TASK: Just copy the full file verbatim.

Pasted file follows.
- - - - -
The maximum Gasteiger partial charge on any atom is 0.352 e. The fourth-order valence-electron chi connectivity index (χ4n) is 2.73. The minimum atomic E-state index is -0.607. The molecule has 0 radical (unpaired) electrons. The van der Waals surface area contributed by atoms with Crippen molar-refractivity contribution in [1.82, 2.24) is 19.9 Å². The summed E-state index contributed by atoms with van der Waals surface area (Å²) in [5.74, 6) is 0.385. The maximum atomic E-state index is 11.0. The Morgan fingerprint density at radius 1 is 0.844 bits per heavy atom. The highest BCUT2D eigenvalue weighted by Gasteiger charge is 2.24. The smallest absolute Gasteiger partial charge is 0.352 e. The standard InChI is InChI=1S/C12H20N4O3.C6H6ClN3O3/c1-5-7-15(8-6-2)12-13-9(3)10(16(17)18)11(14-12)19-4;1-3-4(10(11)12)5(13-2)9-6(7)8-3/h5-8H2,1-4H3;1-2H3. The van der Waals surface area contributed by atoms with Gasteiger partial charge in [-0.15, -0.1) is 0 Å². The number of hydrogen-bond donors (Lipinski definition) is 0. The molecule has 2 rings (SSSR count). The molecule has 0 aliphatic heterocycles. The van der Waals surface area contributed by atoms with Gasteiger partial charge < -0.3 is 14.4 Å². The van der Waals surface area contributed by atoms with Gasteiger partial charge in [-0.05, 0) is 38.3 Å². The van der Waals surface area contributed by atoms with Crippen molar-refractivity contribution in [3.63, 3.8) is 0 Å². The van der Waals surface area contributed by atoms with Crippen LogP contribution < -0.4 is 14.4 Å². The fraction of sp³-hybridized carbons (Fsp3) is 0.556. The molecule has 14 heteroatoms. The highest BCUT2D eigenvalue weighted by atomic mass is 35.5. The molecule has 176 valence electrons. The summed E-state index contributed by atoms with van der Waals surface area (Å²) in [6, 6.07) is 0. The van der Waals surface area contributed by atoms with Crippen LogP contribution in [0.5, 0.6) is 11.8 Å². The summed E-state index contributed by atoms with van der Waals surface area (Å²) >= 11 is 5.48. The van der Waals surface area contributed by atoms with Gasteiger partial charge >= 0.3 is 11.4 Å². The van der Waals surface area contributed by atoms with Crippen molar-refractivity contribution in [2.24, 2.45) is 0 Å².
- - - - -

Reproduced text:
The maximum Gasteiger partial charge on any atom is 0.352 e. The fourth-order valence-electron chi connectivity index (χ4n) is 2.73. The minimum atomic E-state index is -0.607. The molecule has 0 radical (unpaired) electrons. The van der Waals surface area contributed by atoms with Crippen molar-refractivity contribution in [1.82, 2.24) is 19.9 Å². The summed E-state index contributed by atoms with van der Waals surface area (Å²) in [5.74, 6) is 0.385. The maximum atomic E-state index is 11.0. The Morgan fingerprint density at radius 1 is 0.844 bits per heavy atom. The highest BCUT2D eigenvalue weighted by Gasteiger charge is 2.24. The smallest absolute Gasteiger partial charge is 0.352 e. The standard InChI is InChI=1S/C12H20N4O3.C6H6ClN3O3/c1-5-7-15(8-6-2)12-13-9(3)10(16(17)18)11(14-12)19-4;1-3-4(10(11)12)5(13-2)9-6(7)8-3/h5-8H2,1-4H3;1-2H3. The van der Waals surface area contributed by atoms with Gasteiger partial charge in [-0.15, -0.1) is 0 Å². The number of hydrogen-bond donors (Lipinski definition) is 0. The molecule has 2 rings (SSSR count). The molecule has 0 aliphatic heterocycles. The van der Waals surface area contributed by atoms with Gasteiger partial charge < -0.3 is 14.4 Å². The van der Waals surface area contributed by atoms with Gasteiger partial charge in [-0.05, 0) is 38.3 Å². The van der Waals surface area contributed by atoms with Crippen molar-refractivity contribution in [3.63, 3.8) is 0 Å². The van der Waals surface area contributed by atoms with Crippen LogP contribution < -0.4 is 14.4 Å². The fraction of sp³-hybridized carbons (Fsp3) is 0.556. The molecule has 14 heteroatoms. The highest BCUT2D eigenvalue weighted by atomic mass is 35.5. The molecule has 176 valence electrons. The summed E-state index contributed by atoms with van der Waals surface area (Å²) in [6, 6.07) is 0. The van der Waals surface area contributed by atoms with Crippen LogP contribution in [0.5, 0.6) is 11.8 Å². The summed E-state index contributed by atoms with van der Waals surface area (Å²) >= 11 is 5.48. The van der Waals surface area contributed by atoms with Gasteiger partial charge >= 0.3 is 11.4 Å². The van der Waals surface area contributed by atoms with Crippen molar-refractivity contribution in [2.24, 2.45) is 0 Å².